Sunday, May 15, 2022

Puzzle Difficulty

If you have played Plates Across America® for even a little while, you will be well aware of the fact that not every puzzle is equal in difficulty.  

The puzzle "THS" is much easier to solve than "LKZ". (Keep in mind "likewize" is not a valid answer.)  If we showed only the hard puzzles, it would be a frustrating experience. Conversely, if we only selected the easiest puzzles, the game would not be very challenging and people would get easily bored and not play.  

Therefore, the balance of the puzzle difficulty is an important part of the game play for us to get right.  This article gives a few details about how to game determines which puzzles to show.

What Makes a Puzzle Difficult?

On seeing a puzzle for the first time, most people immediately are drawn to think of words with those letters near the beginning of the word.  Secondarily, words where the puzzle letters are close together in the word tend to pop up in people's minds more.  Conversely, words where the letters are scattered throughout the word tend to be harder to mentally associate.  For each of the game's puzzles we compute a "letter position difficulty" score which serves as one of the factors that determines a puzzle's complexity.

Among the early ideas we considered was that the more possible solutions the puzzle had, the easier it may be to solve.  However, this is a flawed line of thinking because not all words are created equal.  Even if the puzzle had only one possible solution, if that word was in everyone's common vocabulary, it might be relatively easy to solve. Conversely, a puzzle that has 100 solutions could be very hard to solve if all those words were relatively obscure.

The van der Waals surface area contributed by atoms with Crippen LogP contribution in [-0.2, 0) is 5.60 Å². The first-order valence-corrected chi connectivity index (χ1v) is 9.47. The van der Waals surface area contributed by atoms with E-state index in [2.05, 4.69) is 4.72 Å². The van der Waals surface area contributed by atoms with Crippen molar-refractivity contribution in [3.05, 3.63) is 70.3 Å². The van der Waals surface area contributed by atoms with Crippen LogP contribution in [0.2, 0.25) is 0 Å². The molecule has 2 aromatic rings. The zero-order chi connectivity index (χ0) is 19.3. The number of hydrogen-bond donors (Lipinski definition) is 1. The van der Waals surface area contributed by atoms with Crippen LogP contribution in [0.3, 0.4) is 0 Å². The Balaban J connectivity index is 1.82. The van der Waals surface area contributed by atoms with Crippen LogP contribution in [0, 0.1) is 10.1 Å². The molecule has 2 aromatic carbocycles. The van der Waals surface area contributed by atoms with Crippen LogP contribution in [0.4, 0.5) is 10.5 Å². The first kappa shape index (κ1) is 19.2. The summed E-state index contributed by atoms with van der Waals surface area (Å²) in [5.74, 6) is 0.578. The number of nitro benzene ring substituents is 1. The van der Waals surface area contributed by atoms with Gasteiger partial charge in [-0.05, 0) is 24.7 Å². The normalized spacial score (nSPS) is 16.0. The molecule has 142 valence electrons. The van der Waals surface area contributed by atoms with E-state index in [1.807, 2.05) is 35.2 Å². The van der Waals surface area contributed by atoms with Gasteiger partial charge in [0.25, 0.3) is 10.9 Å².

What we are doing in the game is to look at the word frequency to gauge how common words are. This is based on looking at how often words appeared in large collections of text documents (e.g., how often the word appears across all the Wikipedia articles). We take these word frequencies across all possible solutions and derive a "frequency score" for the puzzle. This better represents how easy it will be for someone to come up with an answer rather than the shear number of possible solutions.  

We pre-compute the previously mentioned position difficulty and the frequency score for each puzzle and then blend those together to arrive at an overall difficulty score.  It is this final difficulty score that determines how frequently the puzzle will appear in the game.

How Does the Game Pick the Puzzle?

With each possible of the possible 14,000+ puzzles, we assign a difficulty score to them as described above. We then group them into 6 difficulty level tiers from easiest hardest. The puzzle selection is then done randomly, but with a two level selection scheme.

  • First, we randomly choose one of the 6 difficulty tiers. This is a weighted selection so that the easiest tier is chosen 50% of the time, the second easiest 35% of the time, then 9%, 3%, 2% and finally 1% for the most difficult puzzle tier.
  • Then, from within the tier, randomly choose one of its puzzles (uniformly selected).

In Closing

The puzzle selection scheme is an important part of the playability of the game, but it is fairly involved to come up with determining the relative difficulties of all the game's word puzzles. We think we have struck a good balance in our game, but always looking to improve if you have suggestions for us.

If you have not already played, try our game and send us feedback about what you think:

Happy Travels!



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